Managing hysteria: Exploring the writer’s voice through verbatim work
Verbatim work places a premium on the invisibility of the artist. This is in tension to Neo-Romantic conceptions of the ‘writer’s voice’, often characterized as the expression of the sovereign individual. Such a tension raises the question of to what extent an expression of self is desirable and what we can learn about artistic voice in verbatim work. This article discusses such questions through the lens of a commission to creatively respond to the National Archive’s material on mental health. This resulted in a piece of ‘contrapuntal radio’ that dramatized the voices of militant suffragettes (c. 1907‐14). By consideration of the process of production, the article will argue that often, considerations of self-expression (where the artist is a unique voice transmitting their individuality), threatens a more productive self-expression, where an artist is a disinterested expresser of human feeling.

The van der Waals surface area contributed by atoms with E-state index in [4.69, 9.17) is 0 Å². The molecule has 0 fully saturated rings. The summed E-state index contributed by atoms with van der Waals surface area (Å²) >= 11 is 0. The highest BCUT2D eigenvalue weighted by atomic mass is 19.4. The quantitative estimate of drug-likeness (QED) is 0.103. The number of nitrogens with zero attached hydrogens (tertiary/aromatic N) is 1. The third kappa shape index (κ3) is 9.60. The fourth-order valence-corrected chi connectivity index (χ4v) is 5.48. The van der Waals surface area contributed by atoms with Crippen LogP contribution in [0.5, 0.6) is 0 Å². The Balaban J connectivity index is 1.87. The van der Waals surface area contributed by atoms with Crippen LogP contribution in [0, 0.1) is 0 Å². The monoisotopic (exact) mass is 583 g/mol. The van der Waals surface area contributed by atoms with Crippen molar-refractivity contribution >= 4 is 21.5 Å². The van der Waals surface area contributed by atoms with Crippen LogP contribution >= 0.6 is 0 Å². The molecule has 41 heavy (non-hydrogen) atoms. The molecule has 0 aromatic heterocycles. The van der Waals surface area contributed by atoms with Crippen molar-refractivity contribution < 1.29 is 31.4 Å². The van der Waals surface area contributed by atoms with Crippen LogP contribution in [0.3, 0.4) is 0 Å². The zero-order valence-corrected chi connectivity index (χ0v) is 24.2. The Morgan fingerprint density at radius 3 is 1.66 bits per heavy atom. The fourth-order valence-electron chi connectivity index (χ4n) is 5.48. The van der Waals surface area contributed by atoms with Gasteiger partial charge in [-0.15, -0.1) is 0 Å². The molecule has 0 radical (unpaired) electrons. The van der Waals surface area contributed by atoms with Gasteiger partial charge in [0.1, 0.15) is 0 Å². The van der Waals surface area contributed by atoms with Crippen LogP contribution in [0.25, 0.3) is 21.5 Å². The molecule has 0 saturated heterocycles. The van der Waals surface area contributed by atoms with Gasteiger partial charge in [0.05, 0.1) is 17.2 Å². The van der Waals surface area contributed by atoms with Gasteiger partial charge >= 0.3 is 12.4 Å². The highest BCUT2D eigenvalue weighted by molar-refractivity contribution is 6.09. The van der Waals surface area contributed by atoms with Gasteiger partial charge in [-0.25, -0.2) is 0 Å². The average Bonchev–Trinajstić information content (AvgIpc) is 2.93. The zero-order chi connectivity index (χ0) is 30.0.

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Document Type: Research Article
Publication date: April 1, 2019
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- The Journal of Writing in Creative Practice is the official organ of the Writing Purposefully in Art and Design (Writing PAD) network. It offers art and design institutions an arena in which to explore and develop the notion of thinking through writing as a parallel to visual discourse in art and design practice. The journal aims to extend the debates to all national and international higher educational art and design institutions.
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